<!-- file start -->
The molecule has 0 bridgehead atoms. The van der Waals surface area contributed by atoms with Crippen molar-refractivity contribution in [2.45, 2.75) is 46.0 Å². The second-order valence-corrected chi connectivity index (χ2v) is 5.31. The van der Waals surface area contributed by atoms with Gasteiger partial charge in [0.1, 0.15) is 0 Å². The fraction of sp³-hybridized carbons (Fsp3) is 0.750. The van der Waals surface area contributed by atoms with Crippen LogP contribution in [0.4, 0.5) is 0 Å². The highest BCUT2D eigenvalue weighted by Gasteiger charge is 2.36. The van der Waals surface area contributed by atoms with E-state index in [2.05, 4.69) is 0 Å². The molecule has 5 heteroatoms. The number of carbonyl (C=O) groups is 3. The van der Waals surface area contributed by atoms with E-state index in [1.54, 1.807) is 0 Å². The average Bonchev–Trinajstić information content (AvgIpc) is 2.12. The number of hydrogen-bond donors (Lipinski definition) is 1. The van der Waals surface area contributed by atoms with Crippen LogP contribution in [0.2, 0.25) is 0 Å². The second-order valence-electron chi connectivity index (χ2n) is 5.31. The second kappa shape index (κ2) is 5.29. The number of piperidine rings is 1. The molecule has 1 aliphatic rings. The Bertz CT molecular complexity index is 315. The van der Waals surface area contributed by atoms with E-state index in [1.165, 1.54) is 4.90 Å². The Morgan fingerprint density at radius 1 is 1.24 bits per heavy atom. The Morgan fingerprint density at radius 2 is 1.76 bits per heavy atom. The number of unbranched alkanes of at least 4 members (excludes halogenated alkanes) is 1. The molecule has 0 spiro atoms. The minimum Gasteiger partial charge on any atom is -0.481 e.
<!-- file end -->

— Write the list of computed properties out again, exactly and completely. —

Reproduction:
The molecule has 0 bridgehead atoms. The van der Waals surface area contributed by atoms with Crippen molar-refractivity contribution in [2.45, 2.75) is 46.0 Å². The second-order valence-corrected chi connectivity index (χ2v) is 5.31. The van der Waals surface area contributed by atoms with Gasteiger partial charge in [0.1, 0.15) is 0 Å². The fraction of sp³-hybridized carbons (Fsp3) is 0.750. The van der Waals surface area contributed by atoms with Crippen LogP contribution in [0.4, 0.5) is 0 Å². The highest BCUT2D eigenvalue weighted by Gasteiger charge is 2.36. The van der Waals surface area contributed by atoms with E-state index in [2.05, 4.69) is 0 Å². The molecule has 5 heteroatoms. The number of carbonyl (C=O) groups is 3. The van der Waals surface area contributed by atoms with E-state index in [1.54, 1.807) is 0 Å². The average Bonchev–Trinajstić information content (AvgIpc) is 2.12. The number of hydrogen-bond donors (Lipinski definition) is 1. The van der Waals surface area contributed by atoms with Crippen LogP contribution in [0.2, 0.25) is 0 Å². The second-order valence-electron chi connectivity index (χ2n) is 5.31. The second kappa shape index (κ2) is 5.29. The number of piperidine rings is 1. The molecule has 1 aliphatic rings. The Bertz CT molecular complexity index is 315. The van der Waals surface area contributed by atoms with E-state index in [1.165, 1.54) is 4.90 Å². The Morgan fingerprint density at radius 1 is 1.24 bits per heavy atom. The Morgan fingerprint density at radius 2 is 1.76 bits per heavy atom. The number of unbranched alkanes of at least 4 members (excludes halogenated alkanes) is 1. The molecule has 0 spiro atoms. The minimum Gasteiger partial charge on any atom is -0.481 e.